Most US businesses wrote off the first quarter of ’09. For some it was weak, for others it was horrible. By comparison Q2 for many was better. Not much better but better nevertheless. The real test will come in Q3. By Q3 they will have sold all the discounted inventory and will be trying to sell full priced products. For this to succeed we are going to have to see a shift in buyer behavior. Right now buyers have got used to discounts both at the consumer and B2B level, to the point where they struggle to make purchases of products they actually need unless there is some steep discount applied. This won’t be helped by the fact that there will still be businesses in Q3 who are making sales just to keep themselves alive and not necessarily to make a profit. These businesses will continue to offer discounts even though it is only a matter of time before they go bankrupt. In the process they will create the impression that prices remain low. It is only once buyers start looking beyond price that things will really change. Price is after all a horrible metric for a product or service. We all know there is an implied link between price and quality. If high quality products continue to be sold at low prices it does lasting damage to markets. I read earlier in the week how high price hotel operators such as Four Seasons are keeping prices high so they don’t do lasting damage to their brand, even though bookings are way down. This requires a great deal of nerve. They are also hoping that people don’t try another chain that is offering discounts and end up staying with them. If high price products are heavily discounted it is hard to get people to pay a full price again. This is one reason the likes of Tiffanys don’t want to see their products on places like eBay even in the good times. Right now consumers and business decision makers are being surrounded by price driven messaging rather than value driven messaging. Of course most companies don’t want to play on price but once one significant player does, they all have to and then it’s a fight to the bottom. This is where PR can play a big role in helping the economy. Getting buyers to appreciate the full value of a product or service and its brand are central to any turnaround. I know some will argue that there are other major factors such as consumer confidence. They’d be right but I’d argue that consumer confidence isn’t something that even large companies can do a great deal to affect. The government has a huge role to play here and is why Obama has made such a big bet with his stimulus package. So when you are advising clients, do remember that campaigns that address the entire value proposition of a product, or service, is what this economy needs. That’s true whether you are trying to help a client sell a system that costs millions, or a $500 net book.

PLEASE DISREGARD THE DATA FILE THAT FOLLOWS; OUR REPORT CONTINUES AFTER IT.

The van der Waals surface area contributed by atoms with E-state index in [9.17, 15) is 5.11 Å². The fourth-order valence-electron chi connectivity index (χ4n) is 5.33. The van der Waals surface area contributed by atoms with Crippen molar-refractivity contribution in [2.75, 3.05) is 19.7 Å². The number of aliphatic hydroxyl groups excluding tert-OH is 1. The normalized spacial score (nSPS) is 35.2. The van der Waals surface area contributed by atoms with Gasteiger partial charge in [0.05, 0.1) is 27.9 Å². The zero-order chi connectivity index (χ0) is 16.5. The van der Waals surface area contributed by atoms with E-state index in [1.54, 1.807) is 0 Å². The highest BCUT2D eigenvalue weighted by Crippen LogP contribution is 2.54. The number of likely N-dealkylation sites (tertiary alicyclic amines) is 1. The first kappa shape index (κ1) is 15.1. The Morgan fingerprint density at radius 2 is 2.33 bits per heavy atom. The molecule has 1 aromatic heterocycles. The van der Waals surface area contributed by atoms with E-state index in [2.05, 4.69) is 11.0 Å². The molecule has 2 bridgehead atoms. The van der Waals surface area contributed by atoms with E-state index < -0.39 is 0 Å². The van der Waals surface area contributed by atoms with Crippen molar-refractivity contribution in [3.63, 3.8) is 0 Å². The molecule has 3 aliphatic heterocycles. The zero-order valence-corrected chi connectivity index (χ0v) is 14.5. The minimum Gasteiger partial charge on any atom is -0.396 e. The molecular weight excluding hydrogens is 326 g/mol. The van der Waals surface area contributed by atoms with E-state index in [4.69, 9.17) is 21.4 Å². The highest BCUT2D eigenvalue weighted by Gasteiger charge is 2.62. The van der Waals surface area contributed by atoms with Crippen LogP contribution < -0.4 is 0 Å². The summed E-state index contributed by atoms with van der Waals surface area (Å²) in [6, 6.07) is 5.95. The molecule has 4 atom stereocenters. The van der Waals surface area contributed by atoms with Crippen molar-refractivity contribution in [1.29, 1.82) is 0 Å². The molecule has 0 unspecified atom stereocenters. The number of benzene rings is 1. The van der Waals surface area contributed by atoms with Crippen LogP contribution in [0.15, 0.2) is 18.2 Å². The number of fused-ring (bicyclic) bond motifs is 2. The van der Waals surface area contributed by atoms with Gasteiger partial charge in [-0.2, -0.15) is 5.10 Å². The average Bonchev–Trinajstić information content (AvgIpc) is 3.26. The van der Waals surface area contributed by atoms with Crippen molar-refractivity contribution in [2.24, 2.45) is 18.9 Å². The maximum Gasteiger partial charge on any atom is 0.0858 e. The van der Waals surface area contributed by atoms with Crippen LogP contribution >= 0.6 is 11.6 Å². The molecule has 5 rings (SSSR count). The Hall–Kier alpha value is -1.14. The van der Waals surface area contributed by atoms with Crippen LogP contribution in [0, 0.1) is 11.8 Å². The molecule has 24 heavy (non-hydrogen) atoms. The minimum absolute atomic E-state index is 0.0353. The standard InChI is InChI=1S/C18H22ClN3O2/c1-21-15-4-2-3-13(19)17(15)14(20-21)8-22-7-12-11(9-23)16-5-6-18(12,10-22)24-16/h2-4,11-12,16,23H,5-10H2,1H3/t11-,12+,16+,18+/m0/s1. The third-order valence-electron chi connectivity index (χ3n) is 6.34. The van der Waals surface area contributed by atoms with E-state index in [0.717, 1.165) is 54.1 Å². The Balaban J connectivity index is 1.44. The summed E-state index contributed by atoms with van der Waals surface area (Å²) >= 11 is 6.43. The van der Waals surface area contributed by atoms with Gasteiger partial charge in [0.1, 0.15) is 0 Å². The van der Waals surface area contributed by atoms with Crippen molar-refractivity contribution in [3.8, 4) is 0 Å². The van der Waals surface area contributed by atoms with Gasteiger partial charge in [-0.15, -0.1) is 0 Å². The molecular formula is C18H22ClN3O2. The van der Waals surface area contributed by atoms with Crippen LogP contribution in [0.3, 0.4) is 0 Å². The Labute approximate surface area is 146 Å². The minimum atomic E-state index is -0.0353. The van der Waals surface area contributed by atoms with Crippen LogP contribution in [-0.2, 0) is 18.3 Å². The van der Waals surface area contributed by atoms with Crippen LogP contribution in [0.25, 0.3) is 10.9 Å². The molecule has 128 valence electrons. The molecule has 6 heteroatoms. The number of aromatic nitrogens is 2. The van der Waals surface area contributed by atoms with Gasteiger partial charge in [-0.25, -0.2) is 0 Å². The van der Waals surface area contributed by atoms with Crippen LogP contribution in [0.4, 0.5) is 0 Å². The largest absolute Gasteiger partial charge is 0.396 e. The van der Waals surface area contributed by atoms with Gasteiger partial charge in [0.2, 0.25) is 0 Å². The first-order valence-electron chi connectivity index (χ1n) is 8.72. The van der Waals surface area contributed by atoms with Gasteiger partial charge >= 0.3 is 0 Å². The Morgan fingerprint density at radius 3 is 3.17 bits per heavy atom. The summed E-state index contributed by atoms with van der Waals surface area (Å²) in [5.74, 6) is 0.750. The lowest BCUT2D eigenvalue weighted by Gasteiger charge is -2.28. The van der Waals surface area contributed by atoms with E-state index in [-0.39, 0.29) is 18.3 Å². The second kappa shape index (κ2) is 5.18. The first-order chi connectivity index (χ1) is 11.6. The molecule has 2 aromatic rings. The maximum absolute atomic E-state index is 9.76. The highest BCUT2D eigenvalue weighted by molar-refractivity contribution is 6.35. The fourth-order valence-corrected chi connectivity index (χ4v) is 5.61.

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America – a developing nation?